Friday, 14 January 2011

LPO, Kavakos, Wildner: Szymanowski, Mahler

Szymanowski, Mahler: Leonidas Kavakos, London Philharmonic Orchestra, Johannes Wildner, Royal Festival Hall, London, 14.01.11
Szymanowski: Violin Concerto no.2
Mahler: Symphony No.6
Leonidas Kavakos violin
London Philharmonic Orchestra
Johannes Wildner conductor
According to the programme, Jaap van Zweden had intended to include the third hammer blow of fate in the finale of Mahler's Sixth Symphony. That may explain why he ended up 'indisposed' for the event (although flu was the official explanation), to be replaced by Johannes Wildner. And guess what, Wildner left it out! Well, there's no point in tempting the fates, especially when they've already struck once. To Wildner's credit, this was the only aspect of the concert that he played safe, and given that he was a last minute stand-in, he made an impressive job of putting his own stamp on the symphony.
But before that came Szymanowski's Second Violin Concerto, and how Wildner could pick up the baton and conduct that at a moment's notice I'll never know. It is a virtuoso piece for everybody, soloist, orchestra and conductor alike. In many ways, it is the ideal piece for Leonidas Kavakos. He is a player with a lot of sound. Or rather, he is a player who can project across a large orchestra without reducing the sophistication or the timbral variety of his sound. Szymanowski asks a lot of the soloist, there are jumps all around the instrument's range, extended passages of double stopping, instant changes of tempo and mood, and above all an orchestral part that almost always seems to be fighting against the violin. Kavakos handled all these challenges expertly, and produced a performance that could win round even the most sceptical of Szymanowski sceptics. The music flirts constantly with playing styles that evoke folk fiddling, and in less disciplined hands that could sound trite in the extreme. But Kavakos knows where to find the real music in this score, and he has an uncanny ability to make almost every phrase sound as compositionally proficient as Bartok. It's not, of course, but that's easy to forget when you're immersed in that warm rich string sound. And on one final note of praise, the intonation was perfect throughout, which given the long, extended passages of double stopping in strange registers is an astonishing achievement.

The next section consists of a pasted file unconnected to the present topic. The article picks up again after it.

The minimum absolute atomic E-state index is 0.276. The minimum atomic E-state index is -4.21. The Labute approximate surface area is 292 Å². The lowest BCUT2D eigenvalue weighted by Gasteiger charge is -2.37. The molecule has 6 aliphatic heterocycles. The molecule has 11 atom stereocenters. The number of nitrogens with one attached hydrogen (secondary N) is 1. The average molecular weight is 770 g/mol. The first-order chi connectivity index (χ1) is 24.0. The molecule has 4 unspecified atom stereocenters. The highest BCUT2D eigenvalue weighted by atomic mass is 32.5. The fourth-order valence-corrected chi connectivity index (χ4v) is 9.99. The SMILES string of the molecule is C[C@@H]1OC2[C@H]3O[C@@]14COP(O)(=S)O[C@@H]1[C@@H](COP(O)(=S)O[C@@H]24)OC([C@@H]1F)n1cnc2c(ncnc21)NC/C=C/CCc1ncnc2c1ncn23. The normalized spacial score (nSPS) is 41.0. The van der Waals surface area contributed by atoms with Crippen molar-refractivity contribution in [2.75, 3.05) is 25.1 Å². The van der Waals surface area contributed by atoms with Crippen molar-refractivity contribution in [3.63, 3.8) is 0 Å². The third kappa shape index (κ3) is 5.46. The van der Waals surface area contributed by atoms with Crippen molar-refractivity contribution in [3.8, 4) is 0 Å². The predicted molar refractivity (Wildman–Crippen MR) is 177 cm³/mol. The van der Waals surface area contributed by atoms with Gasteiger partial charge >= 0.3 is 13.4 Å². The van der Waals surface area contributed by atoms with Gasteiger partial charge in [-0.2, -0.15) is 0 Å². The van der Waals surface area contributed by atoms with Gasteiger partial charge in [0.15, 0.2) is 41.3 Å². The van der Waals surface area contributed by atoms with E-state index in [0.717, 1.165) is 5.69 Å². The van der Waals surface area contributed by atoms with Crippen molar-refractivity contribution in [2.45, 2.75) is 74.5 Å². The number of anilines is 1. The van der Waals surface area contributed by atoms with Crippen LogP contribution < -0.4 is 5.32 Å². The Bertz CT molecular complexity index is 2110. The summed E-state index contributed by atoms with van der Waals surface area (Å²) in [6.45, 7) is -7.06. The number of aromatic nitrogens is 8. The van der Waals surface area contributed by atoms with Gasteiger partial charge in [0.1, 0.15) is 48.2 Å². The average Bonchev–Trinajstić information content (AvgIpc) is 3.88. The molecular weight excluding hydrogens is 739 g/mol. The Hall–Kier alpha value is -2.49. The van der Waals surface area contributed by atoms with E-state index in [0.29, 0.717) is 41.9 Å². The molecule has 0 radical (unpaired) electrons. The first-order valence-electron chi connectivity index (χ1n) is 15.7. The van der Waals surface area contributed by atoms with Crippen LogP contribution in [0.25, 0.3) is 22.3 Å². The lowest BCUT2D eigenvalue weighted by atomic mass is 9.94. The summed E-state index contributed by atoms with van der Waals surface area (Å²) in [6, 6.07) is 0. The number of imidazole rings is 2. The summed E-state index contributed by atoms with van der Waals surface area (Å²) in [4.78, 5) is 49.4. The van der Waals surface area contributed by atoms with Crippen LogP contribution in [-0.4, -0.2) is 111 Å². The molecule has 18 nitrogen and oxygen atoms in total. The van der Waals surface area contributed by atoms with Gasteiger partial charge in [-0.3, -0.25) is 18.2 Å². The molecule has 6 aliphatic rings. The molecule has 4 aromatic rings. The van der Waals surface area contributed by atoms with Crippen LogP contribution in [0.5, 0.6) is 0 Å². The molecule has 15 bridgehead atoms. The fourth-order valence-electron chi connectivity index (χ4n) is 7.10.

Although Jaap van Zweden was not there in body, his presence was felt in the programme for the evening, and the coupling of the Szymanowski Concerto with Mahler's Sixth Symphony was an inspired move. Both are based on lush, saturated textures from a huge orchestra, but the concerto is more modest in scope, providing the ideal warm up for the main event.
Quite how much time Wildner had had in front of the orchestra before the concert was difficult to say. His last minute substitution showed only in a few moments of uncertainty. The last few bars of the Szymanowski, for example, didn't quite have the punch that the score clearly intended, and there were a few moments in the inner movements of the symphony where the wind soloists were clearly expecting a change of tempo that didn't happen. But apart from that, the conductor really made the concert, and the symphony in particular, his own. The greatest strength of his interpretation was the relentless drive of the outer movements. The first movement was slightly faster than usual, and with slightly less rubato, making the whole experience appropriately harrowing. The scherzo came second, and achieved some impressive aggression though its switching mercilessly between the driving rhythms and the calm interludes. If I've one criticism of Wildner's reading, it is his lack of a middle ground between the two. The loud, insistent music in the outer movements was great, as were the calm interludes, but Mahler does write transitions between them, they usually only last a few bars, but Wildner steam rollered most of them in order to present the following section as a surprise. They are shock tactics basically, and after a while it loses its impact.
All was forgiven though in the finale, which was presented with all the intensity you could want. The orchestra excelled themselves here, ensuring clarity in every tutti texture, no matter how dense or heavily scored. Special mention should go to the soloists on: tuba, horn, cor anglais (in the third movement), and violin, all of whom excelled. I wasn't too impressed with the sound of the hammer blows, and perhaps the LPO's piece of staging was designed with the old Festival Hall acoustic in mind. The livelier, more resonant sound in the hall now really needs something with more punch.
An impressive evening though, and with an unlikely star at the podium. Last minute stand-ins are an all too regular occurrence for every orchestra, but to find a man at a few hours notice willing and able to conduct a programme like this, and to make such an impressive job of it, that's a very rare achievement indeed.